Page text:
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High soil phosphorus levels overrule the potential benefits of organic farming on arbuscular mycorrhizal diversity in northern vineyards
Van Geel, Maarten (KU Leuven Campus Brussel)
Verbruggen, Erik (University of Antwerp (Bèlgica))
De Beenhouwera, Matthias (KU Leuven Campus Brussel)
van Rennes, Geurt (BeNeVit)
Lievens, Bart (KU Leuven Campus De Nayer)
Honnaya, Olivier (KU Leuven Campus Brussel)

Date: 2017
Abstract: Organic farming is a key approach to reconcile food production, biodiversity conservation and environmental sustainability. Due to reduced inputs of agrochemicals, the success of organic farming is heavily dependent on the ecosystem services provided by the soil microbial community, and in particular by arbuscular mycorrhizal fungi (AMF). Numerous studies have already shown that also grapevines (Vitis vinifera) depend on AMF for normal growth and development. To what extent organic agriculture benefits the AMF communities on vines at regional scales, however, is still poorly understood. Here, we first quantified the relative importance of organic management, soil chemical characteristics, and geography on vineyard AMF diversity and community composition. Second, we tested whether soil nutrients fundamentally change the host-AMF community dynamics through changing universality of dissimilarity overlap curves. To identify AMF communities, we used high-throughput pyrosequencing on 170 root samples from grapevines originating from 18 conventionally and 16 organically managed Belgian and Dutch vineyards. We found no differences in AMF diversity between conventionally and organically managed vineyards. Soil phosphorus content and soil acidity, however, was strongly negatively associated with AMF diversity. Together with management type (organic vs. conventional), these two soil variables did also explain most of the variation in AMF community composition. The observed accumulation of soil copper, used to control fungal diseases, especially in organically managed vineyards, did not affect AMF communities. We observed, however, that copper concentration in the soil increased with vineyard age, indicating copper accumulation in the soil over time. AMF communities showed a regularity in interactions among taxa and their host. Under high soil P availability, however, interactions became more irregular. The potential benefits of organic vineyard management in terms of a high diversity of AMF are highly compromised by elevated soil phosphorus levels which may jeopardize the role of these symbionts in improving plant health and soil fertility. Decreasing nutrient inputs, even organic, is a key step in developing diverse AMF communities in vineyards.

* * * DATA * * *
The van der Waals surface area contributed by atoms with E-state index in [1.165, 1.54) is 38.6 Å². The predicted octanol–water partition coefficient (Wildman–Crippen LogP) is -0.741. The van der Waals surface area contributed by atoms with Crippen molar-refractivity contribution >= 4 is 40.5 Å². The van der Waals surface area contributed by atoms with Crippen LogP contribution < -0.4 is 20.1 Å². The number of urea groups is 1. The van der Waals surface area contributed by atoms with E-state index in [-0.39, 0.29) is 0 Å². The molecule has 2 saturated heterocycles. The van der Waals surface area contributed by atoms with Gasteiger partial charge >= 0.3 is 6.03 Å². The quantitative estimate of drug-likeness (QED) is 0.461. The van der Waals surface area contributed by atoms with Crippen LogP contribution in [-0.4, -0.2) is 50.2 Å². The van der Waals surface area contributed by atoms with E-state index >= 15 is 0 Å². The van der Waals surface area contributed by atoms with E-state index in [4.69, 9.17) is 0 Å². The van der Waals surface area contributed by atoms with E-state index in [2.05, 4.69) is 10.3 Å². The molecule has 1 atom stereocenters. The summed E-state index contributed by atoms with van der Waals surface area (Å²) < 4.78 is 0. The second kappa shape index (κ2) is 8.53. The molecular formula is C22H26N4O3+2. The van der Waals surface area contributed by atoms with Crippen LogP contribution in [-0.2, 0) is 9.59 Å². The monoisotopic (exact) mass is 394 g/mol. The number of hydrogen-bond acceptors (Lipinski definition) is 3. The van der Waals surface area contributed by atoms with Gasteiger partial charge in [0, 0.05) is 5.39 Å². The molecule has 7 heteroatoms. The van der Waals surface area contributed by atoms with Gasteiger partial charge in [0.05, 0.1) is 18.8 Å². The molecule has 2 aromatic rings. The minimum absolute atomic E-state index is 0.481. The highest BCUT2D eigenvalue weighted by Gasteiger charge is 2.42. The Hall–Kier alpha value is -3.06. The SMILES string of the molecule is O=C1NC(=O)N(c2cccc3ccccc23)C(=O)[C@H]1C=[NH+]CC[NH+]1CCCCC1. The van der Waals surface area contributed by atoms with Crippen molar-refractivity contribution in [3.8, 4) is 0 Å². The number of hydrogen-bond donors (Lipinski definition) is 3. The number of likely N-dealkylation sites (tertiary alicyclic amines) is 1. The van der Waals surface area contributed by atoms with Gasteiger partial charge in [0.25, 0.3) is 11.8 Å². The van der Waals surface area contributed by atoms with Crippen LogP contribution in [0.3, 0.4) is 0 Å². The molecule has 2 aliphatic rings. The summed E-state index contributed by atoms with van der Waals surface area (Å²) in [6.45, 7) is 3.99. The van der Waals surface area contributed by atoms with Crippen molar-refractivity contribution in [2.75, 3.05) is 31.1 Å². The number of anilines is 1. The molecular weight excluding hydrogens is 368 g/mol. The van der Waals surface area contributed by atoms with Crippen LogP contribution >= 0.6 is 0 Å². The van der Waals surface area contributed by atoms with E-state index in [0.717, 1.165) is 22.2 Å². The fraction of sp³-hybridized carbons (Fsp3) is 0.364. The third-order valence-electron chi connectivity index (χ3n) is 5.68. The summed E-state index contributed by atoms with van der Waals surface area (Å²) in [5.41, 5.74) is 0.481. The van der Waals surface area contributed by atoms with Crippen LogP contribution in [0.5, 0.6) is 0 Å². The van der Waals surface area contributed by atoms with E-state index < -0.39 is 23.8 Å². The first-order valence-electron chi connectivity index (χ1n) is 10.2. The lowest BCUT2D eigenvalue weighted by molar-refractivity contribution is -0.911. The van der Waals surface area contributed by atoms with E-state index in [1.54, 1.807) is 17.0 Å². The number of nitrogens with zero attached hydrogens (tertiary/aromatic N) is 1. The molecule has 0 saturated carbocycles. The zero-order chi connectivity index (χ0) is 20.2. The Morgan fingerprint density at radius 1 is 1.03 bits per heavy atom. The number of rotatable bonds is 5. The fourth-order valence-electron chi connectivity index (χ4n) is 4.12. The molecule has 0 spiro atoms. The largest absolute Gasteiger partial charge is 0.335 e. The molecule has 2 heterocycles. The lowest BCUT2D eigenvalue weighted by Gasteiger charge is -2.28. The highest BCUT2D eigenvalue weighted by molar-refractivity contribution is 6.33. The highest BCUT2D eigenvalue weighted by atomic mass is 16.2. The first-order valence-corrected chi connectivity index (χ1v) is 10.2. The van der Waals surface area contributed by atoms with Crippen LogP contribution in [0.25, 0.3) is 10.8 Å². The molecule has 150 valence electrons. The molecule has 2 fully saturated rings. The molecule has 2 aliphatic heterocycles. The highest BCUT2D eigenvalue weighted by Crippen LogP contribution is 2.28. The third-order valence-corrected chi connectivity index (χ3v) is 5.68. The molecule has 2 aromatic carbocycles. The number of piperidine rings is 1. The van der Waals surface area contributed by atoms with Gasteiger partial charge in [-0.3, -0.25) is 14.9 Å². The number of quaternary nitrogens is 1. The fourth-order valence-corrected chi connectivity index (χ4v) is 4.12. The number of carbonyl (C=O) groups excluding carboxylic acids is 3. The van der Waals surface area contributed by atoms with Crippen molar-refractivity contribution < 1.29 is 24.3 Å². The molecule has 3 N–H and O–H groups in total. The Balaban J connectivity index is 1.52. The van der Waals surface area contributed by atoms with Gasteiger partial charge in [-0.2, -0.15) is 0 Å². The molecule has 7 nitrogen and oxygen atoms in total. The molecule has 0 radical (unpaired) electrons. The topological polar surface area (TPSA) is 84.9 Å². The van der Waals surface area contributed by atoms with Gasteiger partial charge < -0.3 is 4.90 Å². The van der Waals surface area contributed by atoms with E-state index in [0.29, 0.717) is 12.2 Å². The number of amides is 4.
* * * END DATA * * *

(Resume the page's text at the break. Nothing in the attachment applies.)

Note: Número d'acord de subvenció EC/FP7/610028
Rights: Aquest document està subjecte a una llicència d'ús Creative Commons. Es permet la reproducció total o parcial i la comunicació pública de l'obra, sempre que no sigui amb finalitats comercials, i sempre que es reconegui l'autoria de l'obra original. No es permet la creació d'obres derivades. Creative Commons
Language: Anglès
Document: article ; recerca ; acceptedVersion
Subject: AMF ; Biodiversity ; Bordeaux mixture ; Copper ; Eutrophication ; Vitis vinifera
Published in: Agriculture, ecosystems and environment, Vol. 248 (Oct. 2017) , p. 144-152, ISSN 0167-8809

DOI: 10.1016/j.agee.2017.07.017


Available from: 2019-10-30
Post-print

The record appears in these collections:
Research literature > UAB research groups literature > Research Centres and Groups (scientific output) > Experimental sciences > CREAF (Centre de Recerca Ecològica i d'Aplicacions Forestals) > Imbalance-P
Articles > Research articles
Articles > Published articles

 Record created 2017-09-25, last modified 2017-10-11



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